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Paul Goodnight in conversation with artist Lucilda Dassardo-Cooper
Sponsored by MFA/Boston
This is the fourth in a weekly series presenting highlights of conversations between Boston artist Paul Goodnight and leading Black visual artists in New England. In this week’s podcast, Goodnight interviews painter Lucilda Dassardo-Cooper. The interview has been condensed and slightly edited.
Dassardo-Cooper represented the United States in India’s Triennale, with her signature “Veiled Presence” series of oil paintings, created in the country, hung in New Delhi’s National Gallery of Modern Art. The same honor was once bestowed on the late painter Sam Gilliam. Dassardo-Cooper’s series made its American debut at the Parish Gallery in the Georgetown section of Washington, D.C., commemorating India’s 50th anniversary.
Paul Goodnight: Who are the three people who most inspired you to follow your calling?
Lucilda Dassardo-Cooper: I would have to say me, myself and I.
Because you have two kinds of artists: You have the artists who follow their calling, as you say, and then there are the artists who put their skills and experience to work for other people — illustrators. But then there’s art which comes from your heart. It won’t let you have any peace until you put it down on the canvas. Sometimes you don’t know where it’s going, but you trust that it’s leading you somewhere. If I didn’t have a deep conviction and a deep necessity to create art, then I probably wouldn’t have gotten there.
Was there anyone you really looked up to? Mentors?
Yes.Well, there was a period when we worked together, shared observations. And I had a high school art teacher from Boston — Arnold Hurley. He was a good teacher and helped me work out some of my issues of perspective, etc.
Did your parents support you in becoming an artist?
My parents supported me in being anything I wanted to be.
Whose work inspired you in your development as an artist, who you haven’t met?
A lot of people. I remember going to the MFA and standing in front of Gauguin’s painting, “Where Do We Come From? What Are We? Where Are We Going?” Oh, wow, there’s someone who gets it. There’s somebody who thinks the same way I do. That’s been my issue as a child growing up in Jamaica. I knew I wanted to be an artist, but I didn’t know any artists.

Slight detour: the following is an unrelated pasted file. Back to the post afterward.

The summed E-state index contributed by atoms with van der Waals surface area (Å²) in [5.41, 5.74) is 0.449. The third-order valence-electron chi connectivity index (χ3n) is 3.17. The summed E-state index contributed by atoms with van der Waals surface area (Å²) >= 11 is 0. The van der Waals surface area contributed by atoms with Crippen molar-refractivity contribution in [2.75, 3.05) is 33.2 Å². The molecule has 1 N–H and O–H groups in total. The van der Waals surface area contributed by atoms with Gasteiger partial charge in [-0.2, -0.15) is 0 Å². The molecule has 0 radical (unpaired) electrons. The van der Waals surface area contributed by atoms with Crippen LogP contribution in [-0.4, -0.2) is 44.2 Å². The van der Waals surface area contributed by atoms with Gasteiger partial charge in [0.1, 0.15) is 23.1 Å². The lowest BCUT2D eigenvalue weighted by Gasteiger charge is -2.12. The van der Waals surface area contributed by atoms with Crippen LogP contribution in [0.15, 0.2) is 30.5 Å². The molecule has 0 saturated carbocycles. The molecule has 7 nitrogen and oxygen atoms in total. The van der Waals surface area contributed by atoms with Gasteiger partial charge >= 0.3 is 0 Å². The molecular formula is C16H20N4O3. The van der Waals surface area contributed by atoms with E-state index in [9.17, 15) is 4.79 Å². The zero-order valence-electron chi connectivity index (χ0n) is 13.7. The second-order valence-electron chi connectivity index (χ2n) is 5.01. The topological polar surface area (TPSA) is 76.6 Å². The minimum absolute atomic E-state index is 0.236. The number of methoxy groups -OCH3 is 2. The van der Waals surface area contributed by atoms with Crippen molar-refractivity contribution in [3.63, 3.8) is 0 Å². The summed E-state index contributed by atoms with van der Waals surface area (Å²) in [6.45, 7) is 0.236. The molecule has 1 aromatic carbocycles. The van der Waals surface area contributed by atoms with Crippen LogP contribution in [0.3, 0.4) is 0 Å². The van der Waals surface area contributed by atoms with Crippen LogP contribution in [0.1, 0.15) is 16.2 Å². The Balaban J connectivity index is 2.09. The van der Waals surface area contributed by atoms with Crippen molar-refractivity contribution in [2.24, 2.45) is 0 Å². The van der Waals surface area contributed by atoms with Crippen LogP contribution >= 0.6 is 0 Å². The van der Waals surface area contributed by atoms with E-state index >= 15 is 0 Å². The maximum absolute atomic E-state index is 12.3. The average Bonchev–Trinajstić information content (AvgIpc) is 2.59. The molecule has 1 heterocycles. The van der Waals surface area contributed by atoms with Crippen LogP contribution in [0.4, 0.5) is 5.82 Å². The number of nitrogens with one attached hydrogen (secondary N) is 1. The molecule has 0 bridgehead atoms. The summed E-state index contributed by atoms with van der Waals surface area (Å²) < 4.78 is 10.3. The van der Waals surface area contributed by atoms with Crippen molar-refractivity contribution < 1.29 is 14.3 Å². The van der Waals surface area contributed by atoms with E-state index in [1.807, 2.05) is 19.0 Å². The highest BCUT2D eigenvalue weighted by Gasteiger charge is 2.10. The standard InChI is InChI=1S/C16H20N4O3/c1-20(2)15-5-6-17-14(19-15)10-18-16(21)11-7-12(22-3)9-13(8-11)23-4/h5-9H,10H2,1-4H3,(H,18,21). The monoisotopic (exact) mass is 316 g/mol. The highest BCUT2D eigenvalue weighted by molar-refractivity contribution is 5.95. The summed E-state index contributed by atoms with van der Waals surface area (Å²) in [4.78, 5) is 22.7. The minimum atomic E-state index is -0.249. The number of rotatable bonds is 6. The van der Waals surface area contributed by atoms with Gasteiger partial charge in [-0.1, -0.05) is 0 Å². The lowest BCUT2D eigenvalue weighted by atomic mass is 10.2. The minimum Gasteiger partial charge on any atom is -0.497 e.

How did you first get into art?
The way I first got into art was watching my brother paint. It was a revelation to me. You could get into whole worlds by mixing color and putting it on paper. So, I harassed him until he let me paint. That was the beginning of my journey.
Do you feel that art is your voice — that you’re more comfortable revealing something about yourself through art?
Almost in spite of myself, I’m revealed. As the painting progresses, a lot of the things in my subconscious come out in the artwork.
How does your art untangle the knot of racism?
I don’t really think my art is political and untangles the knot of racism, but what I noticed from an early time while I was in college was there was nothing that represented us. And whenever I did artwork of people of color, they would say “Oh, your subject matter is limited.” Part of my conscious focus has been to represent people of color.
What are you most grateful for?
I’m most grateful for breath. Breath is what connects us to life, and breath powers the body we live in. And my yoga practice keeps me focused, calm and strong — not just physically, but mentally and emotionally.
Besides yoga, do you have any rituals that you go through before you do the artwork?
Yoga is a daily ritual for my existence. But the ritual while I’m doing my artwork is music.
What kind of music do you listen to?
It depends on what I’m working on. One of things that moves me from the state of just normal, ordinary reality to more of an exalted state — an altered state where I’m focused — is music. It affects our nervous system in the way few other things do.
Why is there a need for art?
Art makes our lives more beautiful. It’s decorative. It’s functional in that way. It also affects our mood and feelings, and, just like music, it can change our perception of the world.
How do you handle an artist’s block?
I’ve had periods where I just couldn’t put myself in front of a canvas, and usually they were periods when I was in deep pain about something. One of the things I’ve learned to do is to let (my creativity) become my way of processing pain.
Tell me something about your artwork.
When I first started doing serious painting, one of the things I used to do was layer my images. That was before Photoshop. Because I just wanted to capture the various levels of our experiences.